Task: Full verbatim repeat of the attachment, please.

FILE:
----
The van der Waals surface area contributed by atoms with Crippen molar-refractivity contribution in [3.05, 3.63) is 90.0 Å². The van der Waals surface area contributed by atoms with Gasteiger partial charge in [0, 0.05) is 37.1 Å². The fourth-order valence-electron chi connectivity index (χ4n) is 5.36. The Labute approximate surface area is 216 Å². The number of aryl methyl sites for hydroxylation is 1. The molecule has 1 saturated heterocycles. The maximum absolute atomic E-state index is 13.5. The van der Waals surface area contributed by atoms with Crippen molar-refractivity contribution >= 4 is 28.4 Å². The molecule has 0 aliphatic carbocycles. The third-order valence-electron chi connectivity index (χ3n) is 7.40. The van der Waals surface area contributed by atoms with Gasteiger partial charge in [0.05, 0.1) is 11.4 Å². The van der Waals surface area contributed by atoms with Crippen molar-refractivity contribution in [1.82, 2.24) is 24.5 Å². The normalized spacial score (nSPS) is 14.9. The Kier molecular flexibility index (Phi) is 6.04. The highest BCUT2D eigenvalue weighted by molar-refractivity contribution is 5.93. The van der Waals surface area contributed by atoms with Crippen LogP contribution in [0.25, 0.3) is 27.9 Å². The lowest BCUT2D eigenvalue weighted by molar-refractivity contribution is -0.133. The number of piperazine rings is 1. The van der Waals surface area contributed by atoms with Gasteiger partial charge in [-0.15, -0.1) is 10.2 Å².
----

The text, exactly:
The van der Waals surface area contributed by atoms with Crippen molar-refractivity contribution in [3.05, 3.63) is 90.0 Å². The van der Waals surface area contributed by atoms with Gasteiger partial charge in [0, 0.05) is 37.1 Å². The fourth-order valence-electron chi connectivity index (χ4n) is 5.36. The Labute approximate surface area is 216 Å². The number of aryl methyl sites for hydroxylation is 1. The molecule has 1 saturated heterocycles. The maximum absolute atomic E-state index is 13.5. The van der Waals surface area contributed by atoms with Crippen molar-refractivity contribution >= 4 is 28.4 Å². The molecule has 0 aliphatic carbocycles. The third-order valence-electron chi connectivity index (χ3n) is 7.40. The van der Waals surface area contributed by atoms with Gasteiger partial charge in [0.05, 0.1) is 11.4 Å². The van der Waals surface area contributed by atoms with Crippen molar-refractivity contribution in [1.82, 2.24) is 24.5 Å². The normalized spacial score (nSPS) is 14.9. The Kier molecular flexibility index (Phi) is 6.04. The highest BCUT2D eigenvalue weighted by molar-refractivity contribution is 5.93. The van der Waals surface area contributed by atoms with Crippen LogP contribution in [0.25, 0.3) is 27.9 Å². The lowest BCUT2D eigenvalue weighted by molar-refractivity contribution is -0.133. The number of piperazine rings is 1. The van der Waals surface area contributed by atoms with Gasteiger partial charge in [-0.15, -0.1) is 10.2 Å².